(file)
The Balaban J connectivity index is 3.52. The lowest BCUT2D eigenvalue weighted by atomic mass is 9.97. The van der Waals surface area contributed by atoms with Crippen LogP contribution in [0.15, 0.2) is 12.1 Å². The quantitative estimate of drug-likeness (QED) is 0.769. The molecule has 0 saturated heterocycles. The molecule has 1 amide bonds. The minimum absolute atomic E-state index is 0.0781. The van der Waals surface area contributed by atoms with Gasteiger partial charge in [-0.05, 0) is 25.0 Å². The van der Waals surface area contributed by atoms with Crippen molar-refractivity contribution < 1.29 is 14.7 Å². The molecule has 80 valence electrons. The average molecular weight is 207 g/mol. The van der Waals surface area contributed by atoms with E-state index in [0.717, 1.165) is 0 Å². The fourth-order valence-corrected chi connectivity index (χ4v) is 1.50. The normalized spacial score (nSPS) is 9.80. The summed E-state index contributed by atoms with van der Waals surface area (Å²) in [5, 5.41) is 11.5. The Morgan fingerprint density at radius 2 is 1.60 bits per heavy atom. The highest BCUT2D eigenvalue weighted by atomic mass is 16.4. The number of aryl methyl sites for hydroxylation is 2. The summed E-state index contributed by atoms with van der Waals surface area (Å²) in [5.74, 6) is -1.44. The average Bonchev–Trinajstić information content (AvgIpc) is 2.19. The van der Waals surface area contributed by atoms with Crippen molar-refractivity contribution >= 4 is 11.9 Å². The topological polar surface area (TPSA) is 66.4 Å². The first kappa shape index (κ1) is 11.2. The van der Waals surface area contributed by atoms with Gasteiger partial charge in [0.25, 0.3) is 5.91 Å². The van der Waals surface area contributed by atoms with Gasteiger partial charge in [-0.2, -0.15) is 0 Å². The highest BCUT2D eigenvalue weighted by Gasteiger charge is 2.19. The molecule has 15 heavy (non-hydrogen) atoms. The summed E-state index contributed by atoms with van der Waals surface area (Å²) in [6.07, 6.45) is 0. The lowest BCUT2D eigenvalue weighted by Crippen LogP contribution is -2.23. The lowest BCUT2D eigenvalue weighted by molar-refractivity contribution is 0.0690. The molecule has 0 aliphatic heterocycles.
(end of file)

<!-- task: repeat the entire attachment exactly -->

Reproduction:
The Balaban J connectivity index is 3.52. The lowest BCUT2D eigenvalue weighted by atomic mass is 9.97. The van der Waals surface area contributed by atoms with Crippen LogP contribution in [0.15, 0.2) is 12.1 Å². The quantitative estimate of drug-likeness (QED) is 0.769. The molecule has 0 saturated heterocycles. The molecule has 1 amide bonds. The minimum absolute atomic E-state index is 0.0781. The van der Waals surface area contributed by atoms with Gasteiger partial charge in [-0.05, 0) is 25.0 Å². The van der Waals surface area contributed by atoms with Crippen molar-refractivity contribution < 1.29 is 14.7 Å². The molecule has 80 valence electrons. The average molecular weight is 207 g/mol. The van der Waals surface area contributed by atoms with E-state index in [0.717, 1.165) is 0 Å². The fourth-order valence-corrected chi connectivity index (χ4v) is 1.50. The normalized spacial score (nSPS) is 9.80. The summed E-state index contributed by atoms with van der Waals surface area (Å²) in [5, 5.41) is 11.5. The Morgan fingerprint density at radius 2 is 1.60 bits per heavy atom. The highest BCUT2D eigenvalue weighted by atomic mass is 16.4. The number of aryl methyl sites for hydroxylation is 2. The summed E-state index contributed by atoms with van der Waals surface area (Å²) in [5.74, 6) is -1.44. The average Bonchev–Trinajstić information content (AvgIpc) is 2.19. The van der Waals surface area contributed by atoms with Crippen molar-refractivity contribution >= 4 is 11.9 Å². The topological polar surface area (TPSA) is 66.4 Å². The first kappa shape index (κ1) is 11.2. The van der Waals surface area contributed by atoms with Gasteiger partial charge in [0.25, 0.3) is 5.91 Å². The van der Waals surface area contributed by atoms with Gasteiger partial charge in [-0.2, -0.15) is 0 Å². The highest BCUT2D eigenvalue weighted by Gasteiger charge is 2.19. The molecule has 15 heavy (non-hydrogen) atoms. The summed E-state index contributed by atoms with van der Waals surface area (Å²) in [6.07, 6.45) is 0. The lowest BCUT2D eigenvalue weighted by Crippen LogP contribution is -2.23. The lowest BCUT2D eigenvalue weighted by molar-refractivity contribution is 0.0690. The molecule has 0 aliphatic heterocycles.